Several Collegetown businesses and thousands of Ithaca residents suffered power outages Monday afternoon as landlords warned their tenants to take all necessary precautions to protect themselves from the effects of Hurricane Sandy.
Many stores on College Avenue — including Collegetown Bagels, Stella's and 7-Eleven— lost power Monday afternoon. Shortly after midnight, however, electricity appeared to still be running for most, with only two of more than 40,000 New York State Electric and Gas customers experiencing outages, according to NYSEG's website.
Henry Wells ’14 witnessed what looked like a power line exploding as he went on a run through Collegetown Monday evening.
“I was running down near the intersection of Maple Avenue and Dryden Avenue and there was a brief yellow flash and a loud bang [from a power line box],” he said.
Meanwhile, Collegetown landlords also took measures to ensure the safety of their tenants. Although he did not send any “special alerts,” Nick Lambrou, a landlord at Lambrou Real Estate, said he encouraged students to take precautions during the storm.
“We rely on the Tompkins County’s announcements and the local government’s measures … though we are also encouraging tenants to make sure that their windows are tightly shut,” he said.
Cheryl Beach, a realtor at Avramis Real Estate, said she checked on houses over the weekend before the storm was set to hit Ithaca.
“We checked stuff over the weekend and made sure that everything was in working order,” she said. “We have also taken care of garbage so that everything is not flying around.”
Lambrou added that he also checked for potential sources of water leakage into buildings.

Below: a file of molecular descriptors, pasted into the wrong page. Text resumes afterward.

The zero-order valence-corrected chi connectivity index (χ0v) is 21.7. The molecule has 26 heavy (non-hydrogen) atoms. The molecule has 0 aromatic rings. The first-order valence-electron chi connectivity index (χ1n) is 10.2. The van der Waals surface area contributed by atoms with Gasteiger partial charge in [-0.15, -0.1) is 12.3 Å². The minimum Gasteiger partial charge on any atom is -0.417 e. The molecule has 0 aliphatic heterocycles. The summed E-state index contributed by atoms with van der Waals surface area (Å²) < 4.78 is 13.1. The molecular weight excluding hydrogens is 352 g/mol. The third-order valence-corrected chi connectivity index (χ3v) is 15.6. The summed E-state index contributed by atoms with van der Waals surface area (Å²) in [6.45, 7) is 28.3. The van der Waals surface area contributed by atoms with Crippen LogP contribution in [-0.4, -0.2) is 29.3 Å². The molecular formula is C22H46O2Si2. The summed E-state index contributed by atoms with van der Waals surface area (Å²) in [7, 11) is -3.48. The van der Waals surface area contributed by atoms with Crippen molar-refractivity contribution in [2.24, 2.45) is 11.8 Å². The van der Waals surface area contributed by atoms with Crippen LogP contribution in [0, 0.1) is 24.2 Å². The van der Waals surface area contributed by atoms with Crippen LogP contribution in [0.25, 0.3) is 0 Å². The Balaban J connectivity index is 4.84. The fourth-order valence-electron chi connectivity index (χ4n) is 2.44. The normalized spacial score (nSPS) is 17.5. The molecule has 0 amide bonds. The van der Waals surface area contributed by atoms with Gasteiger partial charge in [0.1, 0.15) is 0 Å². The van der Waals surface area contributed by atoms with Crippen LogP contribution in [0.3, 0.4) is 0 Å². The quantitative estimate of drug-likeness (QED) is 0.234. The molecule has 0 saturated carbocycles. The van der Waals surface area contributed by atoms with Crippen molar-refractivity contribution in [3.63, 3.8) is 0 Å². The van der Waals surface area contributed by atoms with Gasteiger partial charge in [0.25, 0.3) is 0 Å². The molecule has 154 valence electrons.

“We have a couple of buildings that have emergency smoke hatches up on the roof,” he said. “Our primary measure was to make sure that these smoke hatches were sealed. We don’t want them to pop open and the water to come pouring in.”
High speed winds, however, remained the primary concern for most landlords.
“What concerns me about this storm is not even the water but the wind,” Lambrou said. “The wind will cause power outages. The buildings are strong, but the power outages can be a problem.”
In an email, Pam Johnston Apartments warned tenants not to use their stoves if their houses lose power. They also said that if a houses loses power, staff would come by to shut off all gas appliances.
Mayda Dorak ’13, who lives on College Avenue, said she is also concerned about losing power due to the storm. She has shut all her windows in preparation for the arrival of Hurricane Sandy.
“The wind might cause trees [to] fall, but there is not much that I can do about that,” she said.
Alex Cheng ’15, a resident of Dryden Road, said he was concerned about possible power outages.
“I think it’s going to be pretty bad. I came back from classes and witnessed a power outage on the block from [Collegetown Bagels] to Stella’s,” he said. “Everything is down right there. I expect that it will happen to my apartment sometime soon.”
Most say the worst of the storm is yet to come.
“I have stocked up on toilet paper and frozen food,” he said. “We have just had a taste of what the hurricane is going to be like. We are yet to see the real Sandy.”
Though Ithaca has “made it through major snowstorms” and “24 hours of snow” in the past, Lambrou said that the approaching Hurricane Sandy poses a unique threat to the city.
“It’s powerful and now it’s coming here,” he said. “We have never had such a situation before. I have never faced such a situation before.”